Ambassador James A. Joseph
Ambassador James A. Joseph is President Emeritus of the Council on Foundations and Professor Emeritus at the Sanford School of Public Policy at Duke University. Before joining the faculty of the Sanford School in 2000, he served in senior executive or advisory positions for four U.S. Presidents, including Under Secretary of the Interior for President Jimmy Carter and U.S. Ambassador to South Africa for President William Clinton. He was also the founding chair of the Corporation for National and Community Service where he helped establish AmeriCorps, and chair of the Louisiana Disaster Recovery Foundation established by Governor Blanco in the aftermath of Hurricane Katrina.
In 1999, the Republic of South Africa awarded Joseph the Order of Good Hope, at that time the highest honor bestowed on a citizen of another country, and in 2008 he was inducted into the Louisiana Political Hall of Fame. Ambassador Joseph serves currently as an Honorary Professor and a member of the Board of Advisors of the Graduate School of Business at the University of Cape Town. He has also taught at Yale Divinity School and the Claremont Colleges where he was university chaplain. In 1985, he was a Fellow at Nuffield College at Oxford University. He has nineteen honorary degrees.
At Duke, Ambassador Joseph was also Leader in-Residence for the Hart Leadership Program and founder of the United States – Southern Africa Center for Leadership and Public Values as a partnership between Duke and the University of Cape Town. In 1963, he was founding co-chair of the local civil rights movement that led the fight for civil rights in Tuscaloosa, Alabama. A frequent speaker to academic, civic and religious audiences, he is the author of four books, most recently Saved for a Purpose: A Journey from Private Virtues to Public Values published in 2015 by the Duke University Press. His undergraduate alma mater, Southern University, has named an endowed chair in his honor and the Association of Black Foundation Executives established the annual James A. Joseph Lecture on Philanthropy.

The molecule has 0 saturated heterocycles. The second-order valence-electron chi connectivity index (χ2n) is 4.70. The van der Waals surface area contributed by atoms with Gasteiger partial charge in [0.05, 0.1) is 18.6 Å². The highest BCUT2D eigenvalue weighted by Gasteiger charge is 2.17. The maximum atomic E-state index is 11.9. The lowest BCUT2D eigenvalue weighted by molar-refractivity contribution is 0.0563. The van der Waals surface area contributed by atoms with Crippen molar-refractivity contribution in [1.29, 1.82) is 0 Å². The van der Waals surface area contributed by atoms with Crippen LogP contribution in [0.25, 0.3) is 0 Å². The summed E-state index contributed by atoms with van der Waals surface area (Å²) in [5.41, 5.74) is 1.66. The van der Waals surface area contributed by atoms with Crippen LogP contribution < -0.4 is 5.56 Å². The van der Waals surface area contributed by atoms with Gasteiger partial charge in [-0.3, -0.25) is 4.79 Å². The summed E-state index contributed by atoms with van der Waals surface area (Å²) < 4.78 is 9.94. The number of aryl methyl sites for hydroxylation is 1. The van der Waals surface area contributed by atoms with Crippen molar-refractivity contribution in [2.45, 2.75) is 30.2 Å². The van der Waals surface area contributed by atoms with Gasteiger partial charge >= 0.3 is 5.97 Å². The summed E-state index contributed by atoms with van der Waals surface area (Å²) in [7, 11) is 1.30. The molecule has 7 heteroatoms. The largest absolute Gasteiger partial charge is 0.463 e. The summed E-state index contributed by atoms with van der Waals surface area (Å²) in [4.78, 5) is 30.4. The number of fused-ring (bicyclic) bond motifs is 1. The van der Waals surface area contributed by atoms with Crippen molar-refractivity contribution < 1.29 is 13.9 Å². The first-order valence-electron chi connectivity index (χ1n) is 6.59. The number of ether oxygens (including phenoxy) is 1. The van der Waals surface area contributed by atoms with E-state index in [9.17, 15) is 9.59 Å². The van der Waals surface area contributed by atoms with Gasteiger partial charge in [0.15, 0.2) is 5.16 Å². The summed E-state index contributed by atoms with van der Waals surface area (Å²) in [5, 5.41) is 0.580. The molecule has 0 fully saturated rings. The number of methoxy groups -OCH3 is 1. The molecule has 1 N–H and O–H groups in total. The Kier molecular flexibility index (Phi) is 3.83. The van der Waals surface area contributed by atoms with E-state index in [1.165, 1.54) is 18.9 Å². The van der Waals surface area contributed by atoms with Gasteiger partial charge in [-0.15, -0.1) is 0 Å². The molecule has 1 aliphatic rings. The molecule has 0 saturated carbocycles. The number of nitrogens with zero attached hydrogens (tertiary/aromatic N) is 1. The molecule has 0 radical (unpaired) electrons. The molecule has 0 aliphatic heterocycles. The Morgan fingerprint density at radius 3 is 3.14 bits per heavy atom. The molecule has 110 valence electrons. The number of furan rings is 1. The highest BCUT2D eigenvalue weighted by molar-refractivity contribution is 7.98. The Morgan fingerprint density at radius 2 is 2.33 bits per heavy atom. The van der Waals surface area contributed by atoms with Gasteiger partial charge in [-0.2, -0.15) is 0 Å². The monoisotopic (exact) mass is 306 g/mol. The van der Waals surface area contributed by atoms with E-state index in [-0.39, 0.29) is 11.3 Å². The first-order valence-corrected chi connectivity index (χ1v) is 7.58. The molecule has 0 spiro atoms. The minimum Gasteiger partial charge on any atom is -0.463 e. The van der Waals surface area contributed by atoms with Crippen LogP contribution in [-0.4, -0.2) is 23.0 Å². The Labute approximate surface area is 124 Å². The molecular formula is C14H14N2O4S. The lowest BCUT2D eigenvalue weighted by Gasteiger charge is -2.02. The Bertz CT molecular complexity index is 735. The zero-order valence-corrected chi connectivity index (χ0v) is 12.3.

In 1979, Joseph was named by Ebony magazine as “One of the 100 Most Influential Black Americans” and later by Fortune magazine as one of “America’s Best Nonprofit Managers.” In 2014, he received the Lux et Veritas award that honors a distinguished graduate of Yale Divinity School. He has served as chair of the Children’s Defense Fund and as a member of the board of directors of the Brookings Institution, the National Endowment for Democracy, the Colonial Williamsburg Foundation, Pitzer College and City Year South Africa. He is a member of the board of advisors of the Bloomberg School of Public Health at Johns Hopkins University and the Andrew Young Leadership and Policy Center at Morehouse College. Ambassador Joseph is married to the former Mary Braxton, an Emmy Award winning television journalist. He has two children and two grandchildren.
Sibongile Mkhabela, Nelson Mandela Children's Fund / Nelson Mandela Children's Hospital Trust
Sibongile (Bongi) Mkhabela, a social worker by profession and an activist by orientation is the current Chief Executive Officer of the Nelson Mandela Children’s Fund (NMCF) as well as the Nelson Mandela Children’s Hospital Trust.